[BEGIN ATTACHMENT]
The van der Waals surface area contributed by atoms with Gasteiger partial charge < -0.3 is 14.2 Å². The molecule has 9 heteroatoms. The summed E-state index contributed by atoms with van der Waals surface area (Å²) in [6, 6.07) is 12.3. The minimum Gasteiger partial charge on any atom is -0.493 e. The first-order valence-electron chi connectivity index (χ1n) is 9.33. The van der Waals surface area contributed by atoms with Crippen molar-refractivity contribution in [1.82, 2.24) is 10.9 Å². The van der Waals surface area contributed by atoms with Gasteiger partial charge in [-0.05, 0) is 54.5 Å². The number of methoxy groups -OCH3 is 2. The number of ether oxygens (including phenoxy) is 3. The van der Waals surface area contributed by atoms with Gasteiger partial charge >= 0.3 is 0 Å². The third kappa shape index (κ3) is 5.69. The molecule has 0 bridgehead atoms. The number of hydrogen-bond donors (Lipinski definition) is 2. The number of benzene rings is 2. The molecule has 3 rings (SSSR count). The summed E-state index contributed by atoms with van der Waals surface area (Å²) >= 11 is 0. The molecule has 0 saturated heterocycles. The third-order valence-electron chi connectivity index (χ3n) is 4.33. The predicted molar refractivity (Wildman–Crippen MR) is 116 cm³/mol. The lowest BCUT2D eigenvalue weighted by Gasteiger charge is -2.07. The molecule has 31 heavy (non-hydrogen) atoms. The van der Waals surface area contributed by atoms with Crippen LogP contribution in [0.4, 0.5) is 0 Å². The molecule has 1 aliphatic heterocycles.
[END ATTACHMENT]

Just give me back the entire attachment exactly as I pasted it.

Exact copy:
The van der Waals surface area contributed by atoms with Gasteiger partial charge < -0.3 is 14.2 Å². The molecule has 9 heteroatoms. The summed E-state index contributed by atoms with van der Waals surface area (Å²) in [6, 6.07) is 12.3. The minimum Gasteiger partial charge on any atom is -0.493 e. The first-order valence-electron chi connectivity index (χ1n) is 9.33. The van der Waals surface area contributed by atoms with Crippen molar-refractivity contribution in [1.82, 2.24) is 10.9 Å². The van der Waals surface area contributed by atoms with Gasteiger partial charge in [-0.05, 0) is 54.5 Å². The number of methoxy groups -OCH3 is 2. The number of ether oxygens (including phenoxy) is 3. The van der Waals surface area contributed by atoms with Gasteiger partial charge >= 0.3 is 0 Å². The third kappa shape index (κ3) is 5.69. The molecule has 0 bridgehead atoms. The number of hydrogen-bond donors (Lipinski definition) is 2. The number of benzene rings is 2. The molecule has 3 rings (SSSR count). The summed E-state index contributed by atoms with van der Waals surface area (Å²) >= 11 is 0. The molecule has 0 saturated heterocycles. The third-order valence-electron chi connectivity index (χ3n) is 4.33. The predicted molar refractivity (Wildman–Crippen MR) is 116 cm³/mol. The lowest BCUT2D eigenvalue weighted by Gasteiger charge is -2.07. The molecule has 31 heavy (non-hydrogen) atoms. The van der Waals surface area contributed by atoms with Crippen LogP contribution in [0.4, 0.5) is 0 Å². The molecule has 1 aliphatic heterocycles.